The Calico Indian Dance Showdown brings back the Catskills Anti-Rent Wars

Above: A Calico Indians mask designed by Angelo Vizcarrondo for the Calico Indian Dance Showdown. Photo via Todd Whitley.

During the 19th-century Anti-Rent Wars, poor tenant farmers rebelled against their rich patrician landlords across the Catskills, relying a mix of politics, armed uprisings and subterfuge to dismantle the semi-feudal system that remained in the region. 

In the 1830s and 1840s, rebel farmers disguised themselves in calico dresses and faux-"Indian" masks and roamed the countryside, organizing rebellion. 

Left: Awake! Arouse! Dance! An 1839 poster supporting the Anti-Rent movement in Nassau, New York. From Wikimedia Commons.

The story is like something out of the musicals “Oklahoma” or “West Side Story.” Just replace farmers versus cowboys or Sharks versus Jets with “Calico Indians” versus wealthy aristocratic “patroons.”

This summer, a coalition of Greene County arts organizations is doing just that. 

“As soon as the director of the Zadock Pratt Museum said, ‘There’s this story about poor farmers with their backs to the wall dressing up in calico and sheepskin masks,’ I was in,” said Fawn Potash, the director of Masters on Main Street at the Greene County Council of the Arts. “It’s just too crazy. We had to do something with it.”

Thus was born the Calico Indian Dance Showdown, which may sound like an odd indie band name but is actually a festive historical reenactment coming to three Catskills towns this summer thanks to Mainly Greene, a coalition of Greene County arts organizations that includes the Catskill Mountain Foundation, the Greene County Council on the Arts, the Prattsville Art Center and Zadock Pratt Museum.

  Read more

DEC restricts access to Kaaterskill Falls for summer 2015

Above: The view from the top of Kaaterskill Falls, shot by Laurie Spring-Heckler in the summer of 2013. Access to both the top and the bottom of the waterfall will be restricted this summer.

The New York State Department of Environmental Conservation will restrict public access to Kaaterskill Falls, the most famous waterfall in the Catskills, on Monday, July 6, and will keep it restricted throughout the summer of 2015, according to a press release issued on Wednesday, July 1.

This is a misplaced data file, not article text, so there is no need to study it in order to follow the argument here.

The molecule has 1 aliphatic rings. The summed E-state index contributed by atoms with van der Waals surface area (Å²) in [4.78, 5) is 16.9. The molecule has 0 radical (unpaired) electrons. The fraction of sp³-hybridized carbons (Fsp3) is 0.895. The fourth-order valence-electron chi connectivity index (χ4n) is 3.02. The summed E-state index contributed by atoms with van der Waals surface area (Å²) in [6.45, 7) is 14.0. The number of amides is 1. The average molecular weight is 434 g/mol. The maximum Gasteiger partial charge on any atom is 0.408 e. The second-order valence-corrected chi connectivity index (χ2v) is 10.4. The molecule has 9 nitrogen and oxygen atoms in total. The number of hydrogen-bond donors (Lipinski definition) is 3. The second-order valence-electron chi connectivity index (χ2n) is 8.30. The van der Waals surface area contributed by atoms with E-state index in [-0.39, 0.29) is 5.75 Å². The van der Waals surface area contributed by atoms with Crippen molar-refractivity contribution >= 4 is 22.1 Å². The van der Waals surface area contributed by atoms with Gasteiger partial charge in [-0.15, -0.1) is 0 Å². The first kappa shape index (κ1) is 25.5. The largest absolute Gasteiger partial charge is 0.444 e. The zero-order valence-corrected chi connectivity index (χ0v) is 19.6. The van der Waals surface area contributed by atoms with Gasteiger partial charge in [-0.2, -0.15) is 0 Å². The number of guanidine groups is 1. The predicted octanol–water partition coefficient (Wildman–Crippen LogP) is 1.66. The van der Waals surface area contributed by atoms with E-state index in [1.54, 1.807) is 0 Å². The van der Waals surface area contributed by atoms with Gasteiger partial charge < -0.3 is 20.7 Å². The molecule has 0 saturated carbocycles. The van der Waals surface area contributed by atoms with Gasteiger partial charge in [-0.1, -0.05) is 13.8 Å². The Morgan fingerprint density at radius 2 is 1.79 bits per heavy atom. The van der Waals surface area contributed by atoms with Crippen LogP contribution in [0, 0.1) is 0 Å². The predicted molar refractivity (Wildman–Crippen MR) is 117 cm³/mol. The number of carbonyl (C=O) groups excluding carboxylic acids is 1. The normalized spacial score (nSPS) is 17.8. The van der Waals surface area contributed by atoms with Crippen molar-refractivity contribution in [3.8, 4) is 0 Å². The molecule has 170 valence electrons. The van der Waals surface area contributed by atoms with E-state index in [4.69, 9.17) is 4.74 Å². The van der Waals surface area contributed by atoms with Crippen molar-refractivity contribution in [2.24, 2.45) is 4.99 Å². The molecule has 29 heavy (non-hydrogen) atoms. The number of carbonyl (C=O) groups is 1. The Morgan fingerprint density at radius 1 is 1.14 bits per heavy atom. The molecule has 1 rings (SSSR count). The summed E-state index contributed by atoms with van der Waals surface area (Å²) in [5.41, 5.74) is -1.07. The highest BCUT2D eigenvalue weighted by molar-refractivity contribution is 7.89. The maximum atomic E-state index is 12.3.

The trail to the base of the waterfall from Route 23A will remain open, but the public will no longer be able to climb, wade in or access the falls itself. 

Access to the falls, which is located in the Greene County hamlet of Haines Falls, will be restricted while the DEC makes $450,000 of "upgrades" in an effort to prevent what has become a regular summer occurrence: people falling to their deaths.  Read more

Chamber music kicks off summer of concerts in Tannersville

Above: The Helena Baillie String Trio performs Bach's Goldberg Variations at All Souls Church in August 2014. Photo via the 23Arts Initiative.

The 23Arts Initiative, a Greene County arts organization that launched last year, is bringing rockstar chamber music to Tannersville in a series of free summer concerts in the imposing and intimate All Souls Church. 

The series, which features artists from London and Denmark, begins this weekend on Sunday, July 5 with a performance of Franz Schubert’s “Trout Quintet” led by the Initiative’s summer artist-in-residence, pianist Tanya Gabrielian. Gabrielian’s piano will be joined by the violin, viola, cello and double bass played by Areta Zhulla, Mark Holloway, Paul Wiancko and Tony Flynt.

All Souls Church, perched at the intersection of County Roads 25 and 23C in Tannersville, is an excellent setting for chamber music. A miniature Gothic cathedral incongruously located at a quiet crossroads outside of the village, its vaulted wooden gives performers perfect acoustics and audience members close-up views of the musicians.   Read more

Catskills Fourth of July: Fireworks

Above: Fireworks at the Monticello Raceway on July 4, 2014. Photo by John of Catskills Photography, shared in the Watershed Post Flickr pool.  

Independence Day in the Catskills means barbecue, waters warm enough to swim in, and lots of time spent outside. But we know that you're really here for the fireworks. Here's our five-county lowdown on where to see fireworks in Delaware, Greene, Schoharie, Sullivan and Ulster counties over the 2015 Fourth of July weekend.